August 14, 2017: What if the US or North Korea Attacks the Other?

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A Brief History

On August 14, 2017, President Donald Trump of the United States and Dictator for Life Kim Jong Un of North Korea have been engaging in a war of words, threatening each other’s country with one sort of hyperbolic annihilation or another.  Both countries have large military forces and nuclear weapons, so these threats are frightening.  Should they be?  What is the likelihood of military confrontation, and what would that confrontation be?

Digging Deeper

On August 14, 2017, President Donald Trump of the United States and Dictator for Life Kim Jong Un of North Korea have been engaging in a war of words, threatening each other’s country with one sort of hyperbolic annihilation or another.  Both countries have large military forces and nuclear weapons, so these threats are frightening.  Should they be?  What is the likelihood of military confrontation, and what would that confrontation be?

The Korean War of 1950-1953 ended with a cease-fire, but not a peace treaty, so the 2 Koreas are technically still at war.

Territory often changed hands early in the war, until the front stabilized. In red are North Korean and Chinese forces; in green are South Korean, U.S., Commonwealth, and United Nations forces.

The past 64 years has seen tensions on the border (the 38th Parallel of Latitude) remain high, with mass quantities of troops and arms arrayed by both sides pointing at the other side.  Just as North Korea was supported by China and the Soviet Union during the Korean War, China and Russia today are the primary allies of North Korea, and both these nuclear superpowers have threatened and warned the United States against attacking their friend.  The US and most of the normal world support South Korea, as they did during the Korean War.  The US maintains about 30,000 military personnel in South Korea and guarantees its sovereignty.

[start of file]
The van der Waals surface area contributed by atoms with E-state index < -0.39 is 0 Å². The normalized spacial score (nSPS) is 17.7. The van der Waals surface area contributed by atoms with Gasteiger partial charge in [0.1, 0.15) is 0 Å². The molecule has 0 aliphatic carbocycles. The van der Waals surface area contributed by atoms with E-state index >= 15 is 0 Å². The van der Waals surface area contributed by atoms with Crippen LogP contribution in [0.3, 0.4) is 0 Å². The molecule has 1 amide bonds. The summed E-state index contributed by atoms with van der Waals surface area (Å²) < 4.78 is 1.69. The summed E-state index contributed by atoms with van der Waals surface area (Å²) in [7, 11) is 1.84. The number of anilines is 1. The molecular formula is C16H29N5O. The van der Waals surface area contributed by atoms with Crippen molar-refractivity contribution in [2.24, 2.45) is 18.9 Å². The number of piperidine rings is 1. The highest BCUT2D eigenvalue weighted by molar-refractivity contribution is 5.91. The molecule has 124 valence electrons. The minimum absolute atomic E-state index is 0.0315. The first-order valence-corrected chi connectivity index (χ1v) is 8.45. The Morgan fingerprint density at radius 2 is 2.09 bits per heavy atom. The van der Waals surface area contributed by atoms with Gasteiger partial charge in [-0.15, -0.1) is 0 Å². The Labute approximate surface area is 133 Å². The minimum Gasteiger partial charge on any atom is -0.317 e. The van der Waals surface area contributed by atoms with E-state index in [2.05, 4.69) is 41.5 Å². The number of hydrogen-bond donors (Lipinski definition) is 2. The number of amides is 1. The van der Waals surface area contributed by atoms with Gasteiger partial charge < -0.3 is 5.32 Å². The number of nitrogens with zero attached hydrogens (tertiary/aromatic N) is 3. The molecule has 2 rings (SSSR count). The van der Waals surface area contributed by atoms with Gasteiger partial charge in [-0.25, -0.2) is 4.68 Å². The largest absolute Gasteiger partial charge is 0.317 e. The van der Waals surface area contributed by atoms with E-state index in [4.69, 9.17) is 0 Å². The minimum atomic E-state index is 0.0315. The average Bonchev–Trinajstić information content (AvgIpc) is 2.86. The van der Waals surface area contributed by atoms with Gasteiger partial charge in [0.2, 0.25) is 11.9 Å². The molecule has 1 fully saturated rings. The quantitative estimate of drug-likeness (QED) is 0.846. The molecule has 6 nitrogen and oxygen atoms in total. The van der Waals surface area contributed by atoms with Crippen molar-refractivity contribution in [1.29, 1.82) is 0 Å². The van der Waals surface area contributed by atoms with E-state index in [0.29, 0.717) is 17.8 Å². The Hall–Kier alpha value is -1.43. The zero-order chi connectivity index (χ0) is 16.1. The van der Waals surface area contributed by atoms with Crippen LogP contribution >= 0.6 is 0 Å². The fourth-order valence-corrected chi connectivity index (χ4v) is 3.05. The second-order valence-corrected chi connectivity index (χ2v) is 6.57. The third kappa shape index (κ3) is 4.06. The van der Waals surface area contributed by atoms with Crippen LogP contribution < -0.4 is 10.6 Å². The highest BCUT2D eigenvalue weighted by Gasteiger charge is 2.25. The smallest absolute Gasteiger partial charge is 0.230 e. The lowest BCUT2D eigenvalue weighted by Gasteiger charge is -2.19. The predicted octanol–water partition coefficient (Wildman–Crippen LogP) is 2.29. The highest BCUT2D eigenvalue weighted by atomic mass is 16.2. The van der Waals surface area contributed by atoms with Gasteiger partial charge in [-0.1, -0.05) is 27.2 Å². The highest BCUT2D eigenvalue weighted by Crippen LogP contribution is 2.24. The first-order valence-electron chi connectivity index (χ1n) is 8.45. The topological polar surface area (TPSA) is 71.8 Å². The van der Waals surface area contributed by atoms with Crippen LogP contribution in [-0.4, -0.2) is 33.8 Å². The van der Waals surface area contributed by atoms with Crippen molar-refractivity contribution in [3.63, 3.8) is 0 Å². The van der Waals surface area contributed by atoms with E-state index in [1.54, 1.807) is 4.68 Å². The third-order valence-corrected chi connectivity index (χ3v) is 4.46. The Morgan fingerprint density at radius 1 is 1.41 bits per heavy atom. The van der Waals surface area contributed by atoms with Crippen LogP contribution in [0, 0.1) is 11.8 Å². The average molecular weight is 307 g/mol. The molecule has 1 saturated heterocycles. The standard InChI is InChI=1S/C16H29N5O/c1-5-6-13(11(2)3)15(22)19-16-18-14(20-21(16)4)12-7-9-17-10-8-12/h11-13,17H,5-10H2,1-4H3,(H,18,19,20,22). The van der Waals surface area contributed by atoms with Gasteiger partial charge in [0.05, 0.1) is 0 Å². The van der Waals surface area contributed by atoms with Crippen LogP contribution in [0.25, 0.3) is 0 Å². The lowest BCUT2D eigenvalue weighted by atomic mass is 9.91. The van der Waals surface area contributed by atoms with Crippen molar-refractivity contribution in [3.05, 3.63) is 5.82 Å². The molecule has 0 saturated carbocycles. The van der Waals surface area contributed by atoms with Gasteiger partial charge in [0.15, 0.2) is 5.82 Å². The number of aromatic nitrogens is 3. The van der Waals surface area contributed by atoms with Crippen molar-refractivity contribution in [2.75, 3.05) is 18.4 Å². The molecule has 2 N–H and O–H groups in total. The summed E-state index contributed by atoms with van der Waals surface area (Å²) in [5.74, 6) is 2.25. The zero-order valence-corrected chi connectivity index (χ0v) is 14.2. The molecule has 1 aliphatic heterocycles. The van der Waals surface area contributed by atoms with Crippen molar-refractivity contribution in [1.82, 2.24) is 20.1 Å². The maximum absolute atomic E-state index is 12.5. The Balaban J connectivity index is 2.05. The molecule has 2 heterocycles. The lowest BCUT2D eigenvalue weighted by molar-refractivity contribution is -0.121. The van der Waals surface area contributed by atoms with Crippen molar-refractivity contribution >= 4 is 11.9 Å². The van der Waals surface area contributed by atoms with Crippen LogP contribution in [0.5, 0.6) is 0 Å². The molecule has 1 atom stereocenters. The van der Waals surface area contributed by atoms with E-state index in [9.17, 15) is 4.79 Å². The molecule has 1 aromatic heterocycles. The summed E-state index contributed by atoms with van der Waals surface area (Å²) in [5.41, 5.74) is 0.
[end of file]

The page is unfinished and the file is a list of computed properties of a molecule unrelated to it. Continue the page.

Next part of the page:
During the past several years, North Korea has worked tirelessly toward developing a nuclear arsenal and the means to project those weapons far beyond their borders, including the goal of being able to hit the Continental United States with nuclear armed ballistic missiles.   In 2006, North Korea tested its first nuclear warhead, and last tested a nuclear bomb in 2016.  It is estimated they currently have 10 such weapons available, and just this year it was reported they finally developed the technology to shrink the size of nuclear warheads to be practical warheads on intercontinental ballistic missiles (ICBMs).  The current crisis revolves around the development and testing of ICBMs by North Korea, and Kim now claims he has such missiles that can target the Mainland United States.  Intelligence estimates are that sometime in 2018 North Korea will indeed have the capability to launch a nuclear weapon against the Mainland US.

President Trump has threatened “Fire and Fury” against North Korea if the North does not stop testing and developing its ICBM nuclear capability, and Kim has threatened in return to either Nuke the US island of Guam or to at least send a few missiles to land near Guam to demonstrate North Korean capabilities (specifically, “nuclear thunderbolts” launched at the US).  Kim claims the North Korean missile attack on Guam is being readied and will be set to go in just a few days.  Trump responded by claiming the US military is “Locked and Loaded” for an attack on North Korea and has sent mixed signals about whether or not he would entertain the idea of a pre-emptive attack.  Trump and US officials have made it clear an actual attack by North Korea would be met by overwhelming force.

Meanwhile, the United Nations has voted for further economic sanctions against North Korea, a country already heavily burdened by sanctions and infamously incapable of reliably feeding its own populace.  Meant to apply pressure on Kim to forgo further nuclear and missile tests in order to get the sanctions relaxed, it is possible the sanctions may make Kim that much more desperate and perhaps provoke an attack on South Korea or US bases in Japan or Guam.  North Korea has also threatened to attack Australia (Crikey!) and Australia has promised to support the US and or South Korea if North Korea attacks either country.

If the US attacks first, it is likely a massive airstrike would be the method to project American power, likely using drones and stealth aircraft to deliver precision guided munitions to target North Korea’s nuclear capabilities, command and control (communications) centers, and to neutralize their conventional air and ground forces.  Although a limited demonstration attack against a relatively low value target is possible, the chance of such a demonstration triggering an all out war is so great that our expert analysts at History and Headlines (moi) believe that such a limited attack is too risky.  China and Russia have both vehemently warned the US against attacking North Korea, so triggering a response from those countries seems ridiculous if based on a small attack.